Painting, aesthetics of

DOI: 10.4324/9780415249126-M048-1
Version: v1,  Published online: 1998
Retrieved July 15, 2020, from

1. The question

What is there to value, aesthetically, in painting? At first glance, there are many things. Painting can, for instance, present us with beauty, express emotion or illuminate an abstract idea by embodying it in the representation of something concrete. These virtues are found in many other arts. This may seem to render it rather arbitrary to ask about the aesthetics of painting in particular. However, the inquiry makes perfect sense provided there is something distinctive in what painting has to offer. It may be that painting offers a unique combination of values, each of which can be found elsewhere; or it may be that some of what painting offers is found nowhere else. Each possibility provides an approach to our topic.

‘History provides instances of both approaches, sometimes within the work of a single author (see, for instance, Ruskin 1843–60). But either approach faces a further issue, that of just how circumscribed the realm of painting is taken to be. For example, the eighteenth-century theorist Lessing sought to describe values found in both pictorial art and sculpture, using these to draw aesthetic distinctions between the pair (which he called ‘painting’) and literature, above all poetry. Others, such as the American art critic Clement Greenberg, have hoped to distinguish the pictorial from the sculptural, in aesthetic terms. Even the pictorial itself presents difficulties: is it to include only painting proper, or some or all of the many other ways in which art pictures can be made – fresco, drawing, etching and photography?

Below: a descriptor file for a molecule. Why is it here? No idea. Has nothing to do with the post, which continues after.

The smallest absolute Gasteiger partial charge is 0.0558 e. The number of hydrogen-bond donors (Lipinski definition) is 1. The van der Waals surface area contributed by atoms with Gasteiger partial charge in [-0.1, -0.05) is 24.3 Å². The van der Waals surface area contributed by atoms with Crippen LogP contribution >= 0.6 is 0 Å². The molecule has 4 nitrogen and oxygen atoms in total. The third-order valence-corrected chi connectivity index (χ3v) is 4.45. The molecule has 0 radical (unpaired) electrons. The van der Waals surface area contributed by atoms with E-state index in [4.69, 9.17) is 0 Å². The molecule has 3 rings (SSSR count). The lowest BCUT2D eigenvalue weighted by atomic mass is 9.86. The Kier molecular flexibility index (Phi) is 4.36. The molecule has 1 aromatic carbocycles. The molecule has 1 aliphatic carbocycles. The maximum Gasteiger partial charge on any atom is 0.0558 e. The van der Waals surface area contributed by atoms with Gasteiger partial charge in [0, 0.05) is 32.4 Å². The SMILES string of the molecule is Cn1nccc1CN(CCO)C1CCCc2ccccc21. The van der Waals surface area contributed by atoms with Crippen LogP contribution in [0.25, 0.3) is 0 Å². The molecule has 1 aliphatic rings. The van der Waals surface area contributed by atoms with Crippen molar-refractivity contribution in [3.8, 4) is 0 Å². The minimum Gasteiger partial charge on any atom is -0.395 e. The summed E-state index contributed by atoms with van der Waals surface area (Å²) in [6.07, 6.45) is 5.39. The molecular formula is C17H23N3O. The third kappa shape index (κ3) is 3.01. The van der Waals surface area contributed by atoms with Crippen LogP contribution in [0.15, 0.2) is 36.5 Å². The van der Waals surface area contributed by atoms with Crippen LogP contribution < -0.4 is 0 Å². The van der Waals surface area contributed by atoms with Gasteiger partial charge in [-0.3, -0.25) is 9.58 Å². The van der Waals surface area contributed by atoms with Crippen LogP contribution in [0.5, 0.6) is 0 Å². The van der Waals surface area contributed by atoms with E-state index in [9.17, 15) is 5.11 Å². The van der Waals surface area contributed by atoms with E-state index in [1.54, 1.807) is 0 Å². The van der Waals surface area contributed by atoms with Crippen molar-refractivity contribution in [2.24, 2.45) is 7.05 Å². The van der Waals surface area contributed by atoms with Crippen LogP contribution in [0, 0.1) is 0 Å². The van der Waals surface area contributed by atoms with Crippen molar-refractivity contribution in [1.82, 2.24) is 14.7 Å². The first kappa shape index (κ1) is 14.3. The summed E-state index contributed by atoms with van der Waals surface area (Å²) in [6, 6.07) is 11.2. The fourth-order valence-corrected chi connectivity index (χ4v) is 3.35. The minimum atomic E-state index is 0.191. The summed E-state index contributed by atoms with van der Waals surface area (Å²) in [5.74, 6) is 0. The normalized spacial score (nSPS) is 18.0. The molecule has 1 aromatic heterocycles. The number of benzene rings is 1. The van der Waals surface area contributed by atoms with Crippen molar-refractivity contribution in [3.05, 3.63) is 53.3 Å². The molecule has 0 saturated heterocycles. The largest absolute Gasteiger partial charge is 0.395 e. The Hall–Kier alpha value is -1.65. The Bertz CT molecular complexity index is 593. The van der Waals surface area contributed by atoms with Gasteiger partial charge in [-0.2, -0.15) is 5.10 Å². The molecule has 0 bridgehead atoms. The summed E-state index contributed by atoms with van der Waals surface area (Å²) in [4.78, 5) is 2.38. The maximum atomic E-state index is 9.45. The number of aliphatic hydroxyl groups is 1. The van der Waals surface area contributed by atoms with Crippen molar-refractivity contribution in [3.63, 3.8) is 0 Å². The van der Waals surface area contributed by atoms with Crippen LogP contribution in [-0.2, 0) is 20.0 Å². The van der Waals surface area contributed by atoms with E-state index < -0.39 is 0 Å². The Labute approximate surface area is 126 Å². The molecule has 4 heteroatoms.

‘Painting’ is here taken to cover all the pictorial arts, bar photography. This approach presents special problems for aesthetics (see Photography, aesthetics of). We will ask whether there are things to value in these arts that are not found in other art forms. Why do we pursue this approach? One reason is the poverty of accounts of art in general, a poverty in part inherited from accounts of general artistic values. Another is that s/he who does not look, does not find. Since philosophical aesthetics stands in a two-way relationship with criticism, each able, at their best, to learn from the other, and since something parallel is true of criticism and ordinary aesthetic engagement, the worry is that if we do not look for what is special about painting from the viewpoint of philosophical aesthetics, an engagement with painting as it is actually practised might be impoverished both critically and on a day-to-day basis.

‘Not discussed here are two themes which have a certain topicality. One is the speculation that painting is dead, that it has run its course as an art form. The other is the radical overhaul in recent years of the self-conception of art history, as an academic discipline. The latter involves either a theme too large to tackle here – the idea that the aesthetic is itself an outmoded concept; or a theme that is irrelevant – the idea that art history should be concerned, at least in part, with non-aesthetic matters. The former does not undermine, but presupposes, our question. For if painting is dead, it is because it has explored to the full whatever aesthetic potential it has.

Citing this article:
Hopkins, Robert. The question. Painting, aesthetics of, 1998, doi:10.4324/9780415249126-M048-1. Routledge Encyclopedia of Philosophy, Taylor and Francis,
Copyright © 1998-2020 Routledge.

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